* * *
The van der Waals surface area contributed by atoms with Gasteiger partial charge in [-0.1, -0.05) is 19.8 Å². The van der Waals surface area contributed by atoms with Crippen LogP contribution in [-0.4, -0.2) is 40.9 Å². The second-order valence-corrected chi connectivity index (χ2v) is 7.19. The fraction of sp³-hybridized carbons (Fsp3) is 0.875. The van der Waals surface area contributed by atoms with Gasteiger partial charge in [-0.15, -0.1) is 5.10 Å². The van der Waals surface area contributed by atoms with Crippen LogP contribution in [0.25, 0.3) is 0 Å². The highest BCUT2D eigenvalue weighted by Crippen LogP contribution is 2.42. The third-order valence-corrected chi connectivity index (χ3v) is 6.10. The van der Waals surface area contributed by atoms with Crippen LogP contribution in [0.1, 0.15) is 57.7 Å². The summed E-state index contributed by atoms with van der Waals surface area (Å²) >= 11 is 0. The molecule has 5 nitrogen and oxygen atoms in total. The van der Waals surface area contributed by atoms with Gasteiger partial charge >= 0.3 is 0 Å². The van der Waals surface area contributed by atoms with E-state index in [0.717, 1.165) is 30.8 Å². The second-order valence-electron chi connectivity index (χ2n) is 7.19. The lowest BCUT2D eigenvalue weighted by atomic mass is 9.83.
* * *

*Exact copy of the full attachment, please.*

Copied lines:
The van der Waals surface area contributed by atoms with Gasteiger partial charge in [-0.1, -0.05) is 19.8 Å². The van der Waals surface area contributed by atoms with Crippen LogP contribution in [-0.4, -0.2) is 40.9 Å². The second-order valence-corrected chi connectivity index (χ2v) is 7.19. The fraction of sp³-hybridized carbons (Fsp3) is 0.875. The van der Waals surface area contributed by atoms with Gasteiger partial charge in [-0.15, -0.1) is 5.10 Å². The van der Waals surface area contributed by atoms with Crippen LogP contribution in [0.25, 0.3) is 0 Å². The highest BCUT2D eigenvalue weighted by Crippen LogP contribution is 2.42. The third-order valence-corrected chi connectivity index (χ3v) is 6.10. The van der Waals surface area contributed by atoms with Crippen LogP contribution in [0.1, 0.15) is 57.7 Å². The summed E-state index contributed by atoms with van der Waals surface area (Å²) >= 11 is 0. The molecule has 5 nitrogen and oxygen atoms in total. The van der Waals surface area contributed by atoms with Gasteiger partial charge >= 0.3 is 0 Å². The van der Waals surface area contributed by atoms with E-state index in [0.717, 1.165) is 30.8 Å². The second-order valence-electron chi connectivity index (χ2n) is 7.19. The lowest BCUT2D eigenvalue weighted by atomic mass is 9.83.